Organised by the China-Britain Business Council, the theme of the day is the opportunities available for investment, in other words Chinese investors considering the UK. The Midlands Engine is a key sponsor and the day provides an opportunity to catch up with colleagues from Birmingham, Nottingham and Wolverhampton, amongst others.
The main morning session is focused on the Midlands Engine and Patrick Horgan, Regional Director North-East Asia for Rolls-Royce, gives an excellent endorsement as to why investors should look at the Midlands, and in particular, Derby.
I’m especially pleased when he says that Rolls-Royce is defined by Derby, which itself was a cradle for the industrial revolution.
The conference provides a genuine attempt from the Midlands to show how we can collaborate for the greater good, remembering that the Northern Powerhouse made its move on China over a year ago.
It’s too early to judge the success of this initiative but I believe that Midlands made a strong pitch to an important group, who will spread the word over the coming months.
The Derby City Centre Masterplan and Infinity Park Derby both feature in a mandarin version of the Midlands pitch book.
The day ended with a reception hosted by the British Consul in his downtown apartment. This gave delegates an opportunity to experience the Shanghai rush hour as it took 2 hours for the bus to travel a mere 5 miles. I’ll probably be more tolerant of my daily “traffic jam” on Burton road in the future…
Friday, 4th November – Lessons Learnt
This is my final blog as I depart China for the long trip back home.
Sitting in the shiny new Shanghai Pudong airport I reflect on five key points from the week.
1) China – The country is home to 1.5 billion people and is becoming the world’s largest economy and the world’s largest investor.
In other words, this is a place with whom we have to do business, and following the visit of President Xi to the UK last year, the Chinese have referred to their relations with Britain as the “Golden Era”.
2) UK – Yes, we are a small country in comparison and yes, post-Brexit we will need to attract more trade and investment to at least make up whatever we lose from the EU.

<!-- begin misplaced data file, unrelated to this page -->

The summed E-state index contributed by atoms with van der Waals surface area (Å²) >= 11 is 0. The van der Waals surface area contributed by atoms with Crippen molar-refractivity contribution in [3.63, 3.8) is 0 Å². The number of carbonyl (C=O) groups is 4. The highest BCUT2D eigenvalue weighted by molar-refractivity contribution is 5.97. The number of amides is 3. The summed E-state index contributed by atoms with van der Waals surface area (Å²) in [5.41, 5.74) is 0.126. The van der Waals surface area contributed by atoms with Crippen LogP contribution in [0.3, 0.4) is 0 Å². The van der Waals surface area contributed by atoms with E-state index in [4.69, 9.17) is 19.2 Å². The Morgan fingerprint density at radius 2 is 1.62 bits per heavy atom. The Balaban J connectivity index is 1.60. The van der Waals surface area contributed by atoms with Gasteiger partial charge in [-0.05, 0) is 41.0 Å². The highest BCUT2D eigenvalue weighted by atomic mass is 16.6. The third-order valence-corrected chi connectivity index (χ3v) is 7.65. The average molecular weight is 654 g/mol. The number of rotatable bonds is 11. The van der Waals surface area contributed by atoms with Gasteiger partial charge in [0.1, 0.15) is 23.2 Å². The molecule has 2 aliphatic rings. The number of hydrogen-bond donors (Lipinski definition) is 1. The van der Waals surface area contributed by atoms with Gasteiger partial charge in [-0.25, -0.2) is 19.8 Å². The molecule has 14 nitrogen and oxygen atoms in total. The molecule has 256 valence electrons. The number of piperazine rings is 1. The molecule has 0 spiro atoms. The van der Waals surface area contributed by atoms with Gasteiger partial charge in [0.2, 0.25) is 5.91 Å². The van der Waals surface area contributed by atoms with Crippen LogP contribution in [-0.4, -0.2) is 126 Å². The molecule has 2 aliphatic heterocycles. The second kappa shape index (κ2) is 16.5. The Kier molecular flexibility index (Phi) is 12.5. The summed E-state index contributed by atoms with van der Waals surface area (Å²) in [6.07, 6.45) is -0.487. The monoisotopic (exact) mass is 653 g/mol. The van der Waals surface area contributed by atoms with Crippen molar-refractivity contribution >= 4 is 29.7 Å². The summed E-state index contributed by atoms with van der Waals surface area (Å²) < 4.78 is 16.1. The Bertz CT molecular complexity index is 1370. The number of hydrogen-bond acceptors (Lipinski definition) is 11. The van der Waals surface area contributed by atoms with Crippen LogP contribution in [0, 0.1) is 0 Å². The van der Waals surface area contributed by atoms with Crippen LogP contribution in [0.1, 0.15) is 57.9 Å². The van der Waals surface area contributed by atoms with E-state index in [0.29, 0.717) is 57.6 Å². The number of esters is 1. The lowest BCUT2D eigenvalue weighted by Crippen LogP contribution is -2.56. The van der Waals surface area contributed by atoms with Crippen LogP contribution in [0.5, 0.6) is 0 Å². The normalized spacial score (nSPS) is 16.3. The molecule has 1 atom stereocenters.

Talking to Chinese investors and officials there is a concern about the uncertainty over the UK’s economy during this period of transition, expressed by one as “we like to see the UK as a key to the EU.” However, I picked up a genuine desire to do business with Britain based on our heritage, education system, security and legal framework.
3) Hefei and Anhui – Although both city and province are larger than Derby and Derbyshire the simple fact is that we did meet the top brass, i.e. the mayor of Hefei and the governor of Anhui. Hefei is one of the world’s top 20 growing cities and although they, and we, may be seen as being late to the table, it could prove we are at the right place at the right time.
4) Derby and Derbyshire – We sent a strong team and put our best foot forward and in truth if the feedback from our Chinese hosts is anything to go by, we played a blinder. Be under no illusion, to have the leadership of the city council, county council, the university and business bodies all give up their valuable time to travel half-way across the world gets noticed, and is appreciated in China. Our challenge now is to move towards delivery and we are actively considering moving an economic ambassador in China to make this happen.
5) Midlands Engine – My feeling is that collaboration on a trans-regional level makes perfect sense, especially on larger strategic platforms, such as the China-Britain Business Council Outbound Conference. We know that we are here to promote our own areas, but we are mature enough to understand that the common good is the best way of achieving this. We will soon be going as one team to MIPIM in Cannes, which is a complete reversal to previous years. It was disappointing that the Secretary of State did not make the visit and we will be seeking evidence that the Government is serious in backing an initiative that makes sense to local government and businesses.
Boarding has been called so time to sign off…